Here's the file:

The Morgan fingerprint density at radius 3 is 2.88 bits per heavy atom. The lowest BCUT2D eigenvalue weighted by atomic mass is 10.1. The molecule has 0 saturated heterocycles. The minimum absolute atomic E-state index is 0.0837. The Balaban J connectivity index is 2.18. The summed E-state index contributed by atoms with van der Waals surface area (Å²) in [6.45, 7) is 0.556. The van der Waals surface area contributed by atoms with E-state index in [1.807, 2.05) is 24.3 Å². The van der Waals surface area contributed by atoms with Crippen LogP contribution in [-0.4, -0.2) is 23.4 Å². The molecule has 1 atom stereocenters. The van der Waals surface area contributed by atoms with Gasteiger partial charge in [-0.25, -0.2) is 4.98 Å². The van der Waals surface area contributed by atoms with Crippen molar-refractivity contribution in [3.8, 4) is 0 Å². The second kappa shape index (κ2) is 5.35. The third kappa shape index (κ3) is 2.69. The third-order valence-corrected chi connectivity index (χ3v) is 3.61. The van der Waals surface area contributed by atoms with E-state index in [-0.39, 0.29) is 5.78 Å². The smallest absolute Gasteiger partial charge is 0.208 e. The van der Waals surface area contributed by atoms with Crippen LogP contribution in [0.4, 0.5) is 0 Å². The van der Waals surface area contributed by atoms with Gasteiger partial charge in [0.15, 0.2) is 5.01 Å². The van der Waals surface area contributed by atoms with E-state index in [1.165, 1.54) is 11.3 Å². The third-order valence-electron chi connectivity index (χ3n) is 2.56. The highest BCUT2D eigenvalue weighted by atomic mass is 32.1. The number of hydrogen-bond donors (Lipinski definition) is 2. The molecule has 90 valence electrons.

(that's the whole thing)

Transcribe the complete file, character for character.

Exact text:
The Morgan fingerprint density at radius 3 is 2.88 bits per heavy atom. The lowest BCUT2D eigenvalue weighted by atomic mass is 10.1. The molecule has 0 saturated heterocycles. The minimum absolute atomic E-state index is 0.0837. The Balaban J connectivity index is 2.18. The summed E-state index contributed by atoms with van der Waals surface area (Å²) in [6.45, 7) is 0.556. The van der Waals surface area contributed by atoms with E-state index in [1.807, 2.05) is 24.3 Å². The van der Waals surface area contributed by atoms with Crippen LogP contribution in [-0.4, -0.2) is 23.4 Å². The molecule has 1 atom stereocenters. The van der Waals surface area contributed by atoms with Gasteiger partial charge in [-0.25, -0.2) is 4.98 Å². The van der Waals surface area contributed by atoms with Crippen molar-refractivity contribution in [3.8, 4) is 0 Å². The second kappa shape index (κ2) is 5.35. The third kappa shape index (κ3) is 2.69. The third-order valence-corrected chi connectivity index (χ3v) is 3.61. The van der Waals surface area contributed by atoms with E-state index in [-0.39, 0.29) is 5.78 Å². The smallest absolute Gasteiger partial charge is 0.208 e. The van der Waals surface area contributed by atoms with Crippen LogP contribution in [0.4, 0.5) is 0 Å². The van der Waals surface area contributed by atoms with Gasteiger partial charge in [0.15, 0.2) is 5.01 Å². The van der Waals surface area contributed by atoms with E-state index in [1.165, 1.54) is 11.3 Å². The third-order valence-electron chi connectivity index (χ3n) is 2.56. The highest BCUT2D eigenvalue weighted by atomic mass is 32.1. The number of hydrogen-bond donors (Lipinski definition) is 2. The molecule has 90 valence electrons.